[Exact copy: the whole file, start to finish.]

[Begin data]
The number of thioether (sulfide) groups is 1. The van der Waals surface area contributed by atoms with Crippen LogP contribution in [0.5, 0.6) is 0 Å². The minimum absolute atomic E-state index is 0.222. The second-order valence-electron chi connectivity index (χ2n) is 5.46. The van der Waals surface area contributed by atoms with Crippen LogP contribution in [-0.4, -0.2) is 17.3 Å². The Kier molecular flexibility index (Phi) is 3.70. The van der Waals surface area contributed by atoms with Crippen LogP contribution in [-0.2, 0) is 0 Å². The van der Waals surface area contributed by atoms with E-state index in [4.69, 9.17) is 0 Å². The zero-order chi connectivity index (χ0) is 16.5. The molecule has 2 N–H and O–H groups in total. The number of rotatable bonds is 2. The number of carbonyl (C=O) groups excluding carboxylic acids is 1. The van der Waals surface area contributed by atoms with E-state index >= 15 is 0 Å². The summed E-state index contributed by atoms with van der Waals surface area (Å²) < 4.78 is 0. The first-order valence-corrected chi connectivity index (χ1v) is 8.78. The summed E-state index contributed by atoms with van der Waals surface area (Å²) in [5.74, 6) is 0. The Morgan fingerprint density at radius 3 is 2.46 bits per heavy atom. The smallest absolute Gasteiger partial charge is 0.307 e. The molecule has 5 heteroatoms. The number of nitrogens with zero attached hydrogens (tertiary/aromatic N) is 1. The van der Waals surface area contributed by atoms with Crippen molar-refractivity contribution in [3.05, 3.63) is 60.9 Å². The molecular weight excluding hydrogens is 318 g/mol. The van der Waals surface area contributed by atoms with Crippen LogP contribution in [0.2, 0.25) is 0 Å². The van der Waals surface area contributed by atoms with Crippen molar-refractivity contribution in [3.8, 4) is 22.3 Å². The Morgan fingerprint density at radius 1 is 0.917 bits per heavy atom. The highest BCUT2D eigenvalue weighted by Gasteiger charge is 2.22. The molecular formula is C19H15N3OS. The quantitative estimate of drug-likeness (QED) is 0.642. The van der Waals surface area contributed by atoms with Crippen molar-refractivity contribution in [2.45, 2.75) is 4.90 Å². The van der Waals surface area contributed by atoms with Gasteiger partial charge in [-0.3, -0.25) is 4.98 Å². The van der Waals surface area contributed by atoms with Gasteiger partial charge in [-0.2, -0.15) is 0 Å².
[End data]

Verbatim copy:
The number of thioether (sulfide) groups is 1. The van der Waals surface area contributed by atoms with Crippen LogP contribution in [0.5, 0.6) is 0 Å². The minimum absolute atomic E-state index is 0.222. The second-order valence-electron chi connectivity index (χ2n) is 5.46. The van der Waals surface area contributed by atoms with Crippen LogP contribution in [-0.4, -0.2) is 17.3 Å². The Kier molecular flexibility index (Phi) is 3.70. The van der Waals surface area contributed by atoms with Crippen LogP contribution in [-0.2, 0) is 0 Å². The van der Waals surface area contributed by atoms with E-state index in [4.69, 9.17) is 0 Å². The zero-order chi connectivity index (χ0) is 16.5. The molecule has 2 N–H and O–H groups in total. The number of rotatable bonds is 2. The number of carbonyl (C=O) groups excluding carboxylic acids is 1. The van der Waals surface area contributed by atoms with E-state index >= 15 is 0 Å². The summed E-state index contributed by atoms with van der Waals surface area (Å²) < 4.78 is 0. The first-order valence-corrected chi connectivity index (χ1v) is 8.78. The summed E-state index contributed by atoms with van der Waals surface area (Å²) in [5.74, 6) is 0. The Morgan fingerprint density at radius 3 is 2.46 bits per heavy atom. The smallest absolute Gasteiger partial charge is 0.307 e. The molecule has 5 heteroatoms. The number of nitrogens with zero attached hydrogens (tertiary/aromatic N) is 1. The van der Waals surface area contributed by atoms with Crippen molar-refractivity contribution in [3.05, 3.63) is 60.9 Å². The molecular weight excluding hydrogens is 318 g/mol. The van der Waals surface area contributed by atoms with Crippen LogP contribution in [0.2, 0.25) is 0 Å². The van der Waals surface area contributed by atoms with Crippen molar-refractivity contribution in [3.8, 4) is 22.3 Å². The Morgan fingerprint density at radius 1 is 0.917 bits per heavy atom. The highest BCUT2D eigenvalue weighted by Gasteiger charge is 2.22. The molecular formula is C19H15N3OS. The quantitative estimate of drug-likeness (QED) is 0.642. The van der Waals surface area contributed by atoms with Crippen molar-refractivity contribution in [2.45, 2.75) is 4.90 Å². The van der Waals surface area contributed by atoms with Gasteiger partial charge in [-0.3, -0.25) is 4.98 Å². The van der Waals surface area contributed by atoms with Gasteiger partial charge in [-0.2, -0.15) is 0 Å².